Republicans have not won the Senate seat being vacated by Sen. Max Baucus (D) since the advent of popular Senate elections. That they are now in position to do so speaks volumes about the importance of ex-Gov. Brian Schweitzer’s (D) surprising decision to pass on the race.
Schweitzer opting against a run is arguably the biggest development in the race for the Senate so far this cycle. Sure, while three Democratic incumbents in seats that Mitt Romney won in last year’s presidential race decided to retire — the aforementioned Baucus, along with Sens. Tim Johnson (SD) and Jay Rockefeller (WV) — all of them were probably only at best slightly better than 50/50 bets to retain their seats. Schweitzer, who is more popular in Big Sky Country than his rival Baucus, probably would have been better positioned than the incumbent to win the seat.
Had Schweitzer run, we probably would have switched the toss-up seat to leans Democratic, but now that he isn’t, we have instead switched it to LEANS REPUBLICAN.
The likeliest Republican candidate appears to be Rep. Steve Daines, first elected last year. Daines was making noise about running even before Schweitzer made his decision, and some prominent Republicans, including a key figure in the National Republican Senatorial Committee (Sen. Rob Portman of Ohio), are raising money for him. One never knows about Republican primaries these days, but Daines could potentially have a relatively clear shot at the nomination if he wanted it. One of the current candidates for the seat, state Rep. Champ Edmunds (R), has already said he would defer to Daines if he entered the race (Edmunds would run for Daines’ House seat instead).
The potential Democratic field could very well produce a female nominee: possibilities include state Superintendent of Public Instruction Denise Juneau (who is thought to be the first Native American woman ever elected to a statewide position) and Stephanie Schriock, president of EMILY’s List, a national group that supports pro-abortion rights women in races for office. Schriock, in particular, would seem to aid Republican attempts to nationalize the race. (Another prominent female Montana Democrat, state Auditor Monica Lindeen, quickly ruled out a run.) A number of other Democrats are possibilities; the party seems to have a decent bench here, so let’s not just automatically award the race to the Republicans yet. Particularly if Daines runs, comparisons to last year’s Republican failure in North Dakota are impossible to avoid. Daines, like the 2012 North Dakota Republican nominee Rick Berg, is a freshman representative who lost to a strong female Democrat (now-Sen. Heidi Heitkamp). Could Juneau, Schriock or someone else be the next Heitkamp? It’s certainly possible, although it’s also plausible that one or more of these Democrats might conclude a run for an open House seat is preferable to running against the current at-large representative, Daines, for the Senate seat.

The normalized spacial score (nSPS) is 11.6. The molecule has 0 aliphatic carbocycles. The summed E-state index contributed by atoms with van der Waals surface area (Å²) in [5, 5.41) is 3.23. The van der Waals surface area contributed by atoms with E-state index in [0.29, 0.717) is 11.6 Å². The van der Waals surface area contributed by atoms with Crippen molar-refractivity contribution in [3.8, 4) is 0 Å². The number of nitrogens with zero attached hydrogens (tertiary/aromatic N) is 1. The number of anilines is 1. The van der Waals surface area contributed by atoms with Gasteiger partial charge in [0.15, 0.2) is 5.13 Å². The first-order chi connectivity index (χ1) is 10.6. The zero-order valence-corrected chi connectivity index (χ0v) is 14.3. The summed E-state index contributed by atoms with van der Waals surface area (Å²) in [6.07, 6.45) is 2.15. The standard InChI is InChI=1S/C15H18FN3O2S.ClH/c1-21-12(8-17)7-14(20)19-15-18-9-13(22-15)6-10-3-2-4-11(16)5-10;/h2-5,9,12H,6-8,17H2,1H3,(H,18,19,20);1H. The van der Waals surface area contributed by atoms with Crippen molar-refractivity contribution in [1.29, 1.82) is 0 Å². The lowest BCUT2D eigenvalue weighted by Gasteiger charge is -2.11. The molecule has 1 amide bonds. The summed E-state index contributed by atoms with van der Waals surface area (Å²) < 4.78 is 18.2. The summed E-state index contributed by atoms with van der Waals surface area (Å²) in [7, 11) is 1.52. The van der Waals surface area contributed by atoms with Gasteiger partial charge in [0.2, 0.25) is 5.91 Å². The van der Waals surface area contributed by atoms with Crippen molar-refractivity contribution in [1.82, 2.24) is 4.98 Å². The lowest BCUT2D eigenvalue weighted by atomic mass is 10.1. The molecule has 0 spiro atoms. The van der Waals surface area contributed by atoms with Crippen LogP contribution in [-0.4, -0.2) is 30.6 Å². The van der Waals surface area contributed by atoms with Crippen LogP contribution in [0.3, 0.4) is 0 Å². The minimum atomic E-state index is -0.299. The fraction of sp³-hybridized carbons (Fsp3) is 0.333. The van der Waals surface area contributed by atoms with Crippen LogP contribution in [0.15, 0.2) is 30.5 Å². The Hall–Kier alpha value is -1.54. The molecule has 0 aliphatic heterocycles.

The overall Senate picture looks like this: Democrats, so long as they win back the late Sen. Frank Lautenberg’s (D) seat in New Jersey (Cory Booker is an overwhelming favorite to win the Democratic primary in August and then recapture the seat in an October special election), will hold a 55-45 edge in the Senate. At this point, we expect South Dakota and West Virginia — two open Democratic seats — to flip to the Republicans (we rate both as likely Republican, meaning the GOP is strongly favored but not guaranteed to win both). The next domino is Montana, where the Republicans now have a perceptible edge. Win those three, and Republicans are halfway to the six-seat gain they need.
That narrows the field of true Senate toss-ups to four, which are the remaining states on this year’s Senate map won by Mitt Romney in last year’s presidential race that are represented by Democrats in the Senate: Alaska (Mark Begich), Arkansas (Mark Pryor), Louisiana (Mary Landrieu) and North Carolina (Kay Hagan). Of the four, Pryor and Landrieu seem the most vulnerable at the moment, but all should feature competitive races. Before the Schweitzer announcement, it appeared that Republicans would have to win all four of these races — defeating four out of four incumbents — to capture the Senate. Now they only have to defeat three of the four. That’s still challenging, but within the realm of possibility.
Note that this update essentially narrows the Senate field to the seven Democrat-held seats that Romney won in 2012, the seats that could be called “The Red Seven.” There are other potentially competitive contests: open Democratic seats in Iowa and Michigan; an open Republican seat in Georgia; and Kentucky, where Senate Minority Leader Mitch McConnell (R) is facing what will surely be a well-funded challenge from Kentucky Secretary of State Alison Lundergan Grimes (D). But there are clear favorites in all of these races right now: Iowa and Michigan lean Democratic, and Georgia and Kentucky are likely Republican (for all the hype the Kentucky contest will receive, it’s just really hard to imagine McConnell losing, and Republicans will need to really screw up for Democrats to have a shot in the Peach State). Other races could also become competitive, but the sharp focus on the Red Seven is justifiable.
Because Democrats will have to lose a net six seats — quite a lot in a single year, though with plenty of precedents — we would tentatively give the Democrats slightly favorable odds of retaining control with a reduced majority. But we’ve passed the point where a GOP Senate majority is purely theoretical, and we are approaching the point where Republican takeover of the Senate is easily imaginable, dependent on just a medium-sized wave in November 2014.